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Little House in the Big Woods

Little House in the Big Woods

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Little House in the Big Woods

4.5/5 (30 оценки)
194 pages
2 hours
Mar 8, 2016


The first book in Laura Ingalls Wilder’s treasured Little House series—now available as an ebook! This digital version features Garth Williams’s classic illustrations, which appear in vibrant full color on a full-color device and in rich black-and-white on all other devices.

This beloved story of a pioneer girl and her family begins in 1871 in a log cabin on the edge of the Big Woods of Wisconsin. Four-year-old Laura lives in the little house with her Pa, her Ma, her sisters Mary and Carrie, and their dog, Jack. Pioneer life is sometimes hard for the family, but it is also exciting as they celebrate Christmas with homemade toys and treats, do the spring planting, bring in the harvest, and make their first trip into town. And every night Laura and her family are safe and warm in their little house, with the happy sound of Pa’s fiddle to send them off to sleep.

The nine Little House books are inspired by Laura’s own childhood and have been cherished by generations of readers as both a unique glimpse into America’s frontier history and as heartwarming, unforgettable stories.

Mar 8, 2016

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Laura Ingalls Wilder (1867–1957) was born in a log cabin in the Wisconsin woods. With her family, she pioneered throughout America’s heartland during the 1870s and 1880s, finally settling in Dakota Territory. She married Almanzo Wilder in 1885; their only daughter, Rose, was born the following year. The Wilders moved to Rocky Ridge Farm at Mansfield, Missouri, in 1894, where they established a permanent home. After years of farming, Laura wrote the first of her beloved Little House books in 1932. The nine Little House books are international classics. Her writings live on into the twenty-first century as America’s quintessential pioneer story.

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  • They had washed their hands and faces and scrubbed them well with soap, at the wash-basin on the bench in the kitchen. They had used store soap, not the slimy, soft, dark brown soap that Grandma made and kept in a big jar to use for common every day.

  • Ma slipped piping hot baked potatoes into their pockets to keep their fingers warm, and Aunt Eliza’s flatirons were hot on the stove, ready to put at their feet in the sled. The blankets and the quilts and the buffalo robes were warmed, too.

  • On Saturdays, when Ma made the bread, they each had a little piece of dough to make into a little loaf. They might have a bit of cookie dough, too, to make little cookies, and once Laura even made a pie in her patty-pan.

  • Pa made a swing of tough bark and hung it to a large, low branch of Laura’s tree. It was her swing because it was in her tree, but she had to be unselfish and let Mary swing in it whenever she wanted to.

  • Laura and Mary went with Ma to gather walnuts and hickory nuts and hazelnuts. They spread them in the sun to dry, then they beat off the dried outer hulls and stored the nuts in the attic for winter.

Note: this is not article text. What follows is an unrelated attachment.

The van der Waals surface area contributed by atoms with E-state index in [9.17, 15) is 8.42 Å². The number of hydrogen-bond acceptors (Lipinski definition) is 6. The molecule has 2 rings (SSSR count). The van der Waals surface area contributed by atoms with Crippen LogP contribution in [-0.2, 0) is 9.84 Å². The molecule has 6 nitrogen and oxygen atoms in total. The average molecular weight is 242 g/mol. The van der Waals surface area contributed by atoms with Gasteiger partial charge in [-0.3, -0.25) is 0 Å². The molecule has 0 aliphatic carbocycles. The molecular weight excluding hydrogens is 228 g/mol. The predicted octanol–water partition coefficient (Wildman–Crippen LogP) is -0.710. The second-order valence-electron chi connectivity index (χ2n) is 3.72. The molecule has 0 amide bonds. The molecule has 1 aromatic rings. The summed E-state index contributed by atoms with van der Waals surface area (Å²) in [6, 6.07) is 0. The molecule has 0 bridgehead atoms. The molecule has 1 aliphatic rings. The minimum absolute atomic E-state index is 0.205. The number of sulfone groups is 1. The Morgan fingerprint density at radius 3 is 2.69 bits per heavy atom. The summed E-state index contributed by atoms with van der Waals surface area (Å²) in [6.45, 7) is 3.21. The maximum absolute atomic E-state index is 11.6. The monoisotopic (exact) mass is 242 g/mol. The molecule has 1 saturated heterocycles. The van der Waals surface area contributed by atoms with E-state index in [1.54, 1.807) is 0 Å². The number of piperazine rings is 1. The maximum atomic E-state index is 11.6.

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Little House in the Big Woods - Laura Ingalls Wilder



The first snow came, and the bitter cold. Every morning Pa took his gun and his traps and was gone all day in the Big Woods, setting the small traps for muskrats and mink along the creeks, the middle-sized traps for foxes and wolves in the woods. He set out the big bear traps hoping to get a fat bear before they all went into their dens for the winter.

One morning he came back, took the horses and sled, and hurried away again. He had shot a bear. Laura and Mary jumped up and down and clapped their hands, they were so glad. Mary shouted:

I want the drumstick! I want the drumstick!

Mary did not know how big a bear’s drumstick is.

When Pa came back he had both a bear and a pig in the wagon. He had been going through the woods, with a big bear trap in his hands and the gun on his shoulder, when he walked around a big pine tree covered with snow, and the bear was behind the tree.

The bear had just killed the pig and was picking it up to eat it. Pa said the bear was standing up on its hind legs, holding the pig in its paws just as though they were hands.

Pa shot the bear, and there was no way of knowing where the pig came from nor whose pig it was.

So I just brought home the bacon, Pa said.

There was plenty of fresh meat to last for a long time. The days and the nights were so cold that the pork in a box and the bear meat hanging in the little shed outside the back door were solidly frozen and did not thaw.

When Ma wanted fresh meat for dinner Pa took the ax and cut off a chunk of frozen bear meat or pork. But the sausage balls, or the salt pork, or the smoked hams and the venison, Ma could get for herself from the shed or the attic.

The snow kept coming till it was drifted and banked against the house. In the mornings the window panes were covered with frost in beautiful pictures of trees and flowers and fairies.

Ma said that Jack Frost came in the night and made the pictures, while everyone was asleep. Laura thought that Jack Frost was a little man all snowy white, wearing a glittering white pointed cap and soft white knee-boots made of deer-skin. His coat was white and his mittens were white, and he did not carry a gun on his back, but in his hands he had shining sharp tools with which he carved the

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  • (1/5)
    Racist book for racist readers and their racist children. Yay
  • (1/5)
    Solve this code. This code will be in numbers. Here it is: 9-81195 ??????-?????